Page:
‘Isaac’ Shows the Importance of Being True to Yourself – Film Review
The directorial debut of Angeles Hernandez and David Matamoros, isaac is based on the Spanish play The day that Isaac was born by Antonio Hernandez Centeno. This queer-centric film tackles a number of societal issues and themes through flawed characters.
I was provided with a free digital filter of isaac for evaluation. The opinions I have shared are my own.
Warning! This review of isaac contains some spoilers.
The premise of this film involved two childhood friends meeting years after leaving high school. Nacho (Pepe Ocio) has become a successful lawyer. However, he and his wife are struggling to get pregnant. Denis (Ivan Sanchez), who works in a bar, struggles to find funds to realize his dream of opening a restaurant in the United States. Denis does not hesitate to ask Nacho for a loan. It turns out that Nacho is ready to give Denis a loan, but there’s a catch. The two men have decided to ask Denis’ wife, Carmen (Erika Bleda), to replace Nacho and his wife Marta (Maria Ribera).
Such a complicated and messy arrangement is not helped by the fact that Denis and Nacho had sex with each other in high school and unresolved feelings still exist between them.
Here is the trailer!
The title isaac actually refers to Denis and Nacho’s mutual high school friend of the same name. The narrative takes us through two timelines as the story unfolds, with the past adding more context to the decisions made by the two male leads, particularly Nacho, in the present. Things came together for the three young friends when Denis, the group’s protector, left without saying goodbye. Isaac’s bullying escalated and Nacho couldn’t help him. Nacho grew up with a lot of guilt because of what happened to Isaac. He also had a ton of questions about Denis leaving.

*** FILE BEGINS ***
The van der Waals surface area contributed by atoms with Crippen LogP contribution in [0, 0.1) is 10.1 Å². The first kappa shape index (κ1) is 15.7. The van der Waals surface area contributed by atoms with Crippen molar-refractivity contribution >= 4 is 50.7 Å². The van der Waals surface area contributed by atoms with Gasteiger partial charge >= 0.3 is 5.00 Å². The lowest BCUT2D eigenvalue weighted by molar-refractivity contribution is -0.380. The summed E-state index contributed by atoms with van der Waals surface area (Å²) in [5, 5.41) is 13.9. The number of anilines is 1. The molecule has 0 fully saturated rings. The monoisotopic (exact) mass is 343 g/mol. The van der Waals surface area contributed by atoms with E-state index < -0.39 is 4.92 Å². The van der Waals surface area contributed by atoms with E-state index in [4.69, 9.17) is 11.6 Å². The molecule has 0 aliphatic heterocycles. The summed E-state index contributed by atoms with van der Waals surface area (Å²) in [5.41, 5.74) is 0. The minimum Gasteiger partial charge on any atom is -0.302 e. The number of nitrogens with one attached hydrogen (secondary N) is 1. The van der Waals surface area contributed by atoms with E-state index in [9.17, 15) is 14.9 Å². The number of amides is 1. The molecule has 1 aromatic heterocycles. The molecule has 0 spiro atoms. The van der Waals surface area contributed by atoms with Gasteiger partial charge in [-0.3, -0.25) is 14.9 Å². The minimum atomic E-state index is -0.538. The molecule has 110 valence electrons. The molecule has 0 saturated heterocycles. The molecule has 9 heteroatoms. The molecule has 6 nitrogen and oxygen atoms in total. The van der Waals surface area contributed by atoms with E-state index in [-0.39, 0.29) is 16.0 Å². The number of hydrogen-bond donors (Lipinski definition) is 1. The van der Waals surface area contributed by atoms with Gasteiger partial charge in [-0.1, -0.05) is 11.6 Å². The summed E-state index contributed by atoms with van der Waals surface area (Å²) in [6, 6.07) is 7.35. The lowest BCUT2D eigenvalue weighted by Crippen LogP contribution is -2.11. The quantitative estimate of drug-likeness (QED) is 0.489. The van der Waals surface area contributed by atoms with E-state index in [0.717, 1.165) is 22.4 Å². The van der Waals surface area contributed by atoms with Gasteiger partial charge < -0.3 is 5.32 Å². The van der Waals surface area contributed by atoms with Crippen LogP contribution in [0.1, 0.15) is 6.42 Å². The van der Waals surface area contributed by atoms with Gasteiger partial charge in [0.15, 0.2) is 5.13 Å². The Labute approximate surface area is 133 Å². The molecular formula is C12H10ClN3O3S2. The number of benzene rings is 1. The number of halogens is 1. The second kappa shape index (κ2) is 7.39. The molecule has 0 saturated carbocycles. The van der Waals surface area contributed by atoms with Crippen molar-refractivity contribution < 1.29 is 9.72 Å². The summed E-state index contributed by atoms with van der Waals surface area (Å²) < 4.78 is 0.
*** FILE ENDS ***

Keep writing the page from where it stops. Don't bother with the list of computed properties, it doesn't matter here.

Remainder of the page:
With adult Nacho and Denis spending more time together due to the surrogacy arrangement, a lot of emotions have surfaced. I liked how the story answered my questions about Denis and Nacho’s past. Nacho comes into his own and sees Denis for who he really was as a person was handled well, in my opinion.
A major theme in isaac is to be true to yourself and not let others dictate your life. Many of the problems the characters faced could have been solved by accepting what they really wanted in life. Marta is continually pressured to give birth to an heir to the family. And adoption not being an option, she accepts Nacho’s plan to make Carmen the surrogate mother. Nacho faces his share of family pressure to become a father. Professionally successful married couples were constantly reminded that having children is what helps them to be respected by society.
Denis just wants the money for his dream restaurant and he doesn’t hesitate to pressure Carmen into agreeing to the plan. I didn’t like the scene where he tried to convince Carmen to say yes. You could tell her heart wasn’t in it, but she couldn’t say no because she’s in love with Denis. Marta going to meet Carmen alone to convince her further was another well-written scene. Carmen could have said no to everyone. But we all know that saying no is harder than it looks depending on the situation you find yourself in.